Breakfast food at a café would include pastries, eggs, waffles, pancakes, and assorted fruits. Premier entrees you might find at a café are asparagus empanadas, zucchini pasta, special salads, crepes, and sushi of all types.
Salted Carmel latte sounds as delicious as it tastes; with just the right mixture of salty and sweet it will be a hit with your customers.
Neapolitan Coffee is a mix of cream, hazelnut, and espresso.
Chocolate Frappuccino is made with strong coffee, vanilla ice cream, cocoa powder, crushed ice with whipped cream and chocolate syrup.
Americano is a watered-down espresso, made by adding a couple of shots of espresso and adding hot water.
To learn more on how to start your own coffee shop checkout my startup documents here
Please note: This blog post is for educational purposes only and does not constitute legal advice. Please consult a legal expert to address your specific needs.
Hi! I’m Shawn Chun
My adventure in coffee began when I first launched my first coffee shop back in the early 2000s. I had to figure out so many things on my own and to make it worse within 2 years of opening two large corporate coffee chains moved in just blocks away from me!
As I saw smaller and even some larger coffee shops in the neighborhood slowly lose customers to these giant coffee chains and slowly close up shop, I knew that I had to start getting creative…or go out of business.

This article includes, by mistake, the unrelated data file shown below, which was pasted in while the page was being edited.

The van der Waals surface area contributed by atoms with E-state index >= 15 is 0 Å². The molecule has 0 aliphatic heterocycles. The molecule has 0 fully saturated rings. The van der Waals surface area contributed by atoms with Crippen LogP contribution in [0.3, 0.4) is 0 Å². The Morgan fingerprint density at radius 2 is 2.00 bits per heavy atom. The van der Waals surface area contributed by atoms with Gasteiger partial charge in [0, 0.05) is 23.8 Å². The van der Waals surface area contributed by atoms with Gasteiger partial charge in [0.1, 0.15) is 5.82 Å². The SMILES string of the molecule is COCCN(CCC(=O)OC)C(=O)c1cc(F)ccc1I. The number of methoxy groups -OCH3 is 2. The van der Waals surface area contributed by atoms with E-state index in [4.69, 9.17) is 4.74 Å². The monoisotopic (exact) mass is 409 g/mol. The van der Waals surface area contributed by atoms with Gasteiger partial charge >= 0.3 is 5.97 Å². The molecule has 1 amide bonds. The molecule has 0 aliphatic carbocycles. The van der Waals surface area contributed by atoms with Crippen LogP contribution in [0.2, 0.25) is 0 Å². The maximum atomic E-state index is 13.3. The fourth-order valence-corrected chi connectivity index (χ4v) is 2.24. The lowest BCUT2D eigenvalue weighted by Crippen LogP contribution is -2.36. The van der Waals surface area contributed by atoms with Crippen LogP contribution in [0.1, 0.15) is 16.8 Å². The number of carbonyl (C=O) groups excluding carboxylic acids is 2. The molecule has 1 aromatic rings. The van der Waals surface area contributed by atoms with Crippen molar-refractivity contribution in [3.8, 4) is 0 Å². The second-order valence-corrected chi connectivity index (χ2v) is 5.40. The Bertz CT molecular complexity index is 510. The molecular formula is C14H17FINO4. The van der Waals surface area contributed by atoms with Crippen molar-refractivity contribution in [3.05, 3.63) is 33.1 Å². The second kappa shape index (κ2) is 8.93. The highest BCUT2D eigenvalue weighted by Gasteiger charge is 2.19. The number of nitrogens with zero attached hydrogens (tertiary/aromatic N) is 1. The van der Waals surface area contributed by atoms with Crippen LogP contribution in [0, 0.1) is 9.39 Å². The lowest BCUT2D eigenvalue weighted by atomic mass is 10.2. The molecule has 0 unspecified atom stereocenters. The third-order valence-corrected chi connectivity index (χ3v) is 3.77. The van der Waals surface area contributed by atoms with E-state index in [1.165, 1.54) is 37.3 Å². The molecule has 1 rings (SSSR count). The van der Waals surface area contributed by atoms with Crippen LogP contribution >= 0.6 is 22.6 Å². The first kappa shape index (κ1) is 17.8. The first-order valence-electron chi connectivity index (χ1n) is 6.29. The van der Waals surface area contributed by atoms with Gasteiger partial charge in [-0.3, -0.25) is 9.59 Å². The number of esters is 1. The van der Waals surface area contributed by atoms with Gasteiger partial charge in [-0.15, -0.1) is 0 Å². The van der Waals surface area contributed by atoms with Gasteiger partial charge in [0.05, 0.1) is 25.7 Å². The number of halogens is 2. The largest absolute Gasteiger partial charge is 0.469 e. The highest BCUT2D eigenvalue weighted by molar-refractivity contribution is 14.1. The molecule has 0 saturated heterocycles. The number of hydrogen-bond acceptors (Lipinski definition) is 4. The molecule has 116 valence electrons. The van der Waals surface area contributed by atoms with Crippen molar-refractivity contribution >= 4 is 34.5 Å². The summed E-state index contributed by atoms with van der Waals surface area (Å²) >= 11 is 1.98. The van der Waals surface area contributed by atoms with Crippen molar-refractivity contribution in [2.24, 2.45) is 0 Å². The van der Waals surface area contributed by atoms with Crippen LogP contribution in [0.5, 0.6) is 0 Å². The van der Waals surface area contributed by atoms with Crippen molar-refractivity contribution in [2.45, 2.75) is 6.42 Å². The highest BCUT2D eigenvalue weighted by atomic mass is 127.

I (like you may be) knew the coffee industry well. I could make the best latte art around and the foam on my caps was the fluffiest you have ever seen. I even had the best state-of-the-art 2 group digital Nuova Simonelli machine money could buy. But I knew that these things alone would not be enough to lure customers away from the name brand established coffee shops.
Eventually, through lots of trial and error as well as perseverance and creativity I did find a way to not only survive but also thrive in the coffee/espresso industry even while those corporate coffee chains stayed put. During those years I learned to adapt and always faced new challenges. It was not always easy, however, in the end, I was the sole survivor independent coffee shop within a 10-mile radius of my location. Just two corporate coffee chains and I were left after that year. All told the corporate coffee chains took down over 15 small independent coffee shops and kiosks and I was the last one standing and thriving.
Along the years I meet others with the same passion for coffee and I quickly learned that it is not only “how good a barista is” that makes a coffee shop successful, but the business side of coffee as well.
Hence why I started this website you are on now. To provide the tools and resources for up and coming coffee shop owners to gain that vital insight and knowledge on how to start a coffee shop successfully.
Stick around, browse through my helpful blog and resources and enjoy your stay! With lots of LATTE LOVE!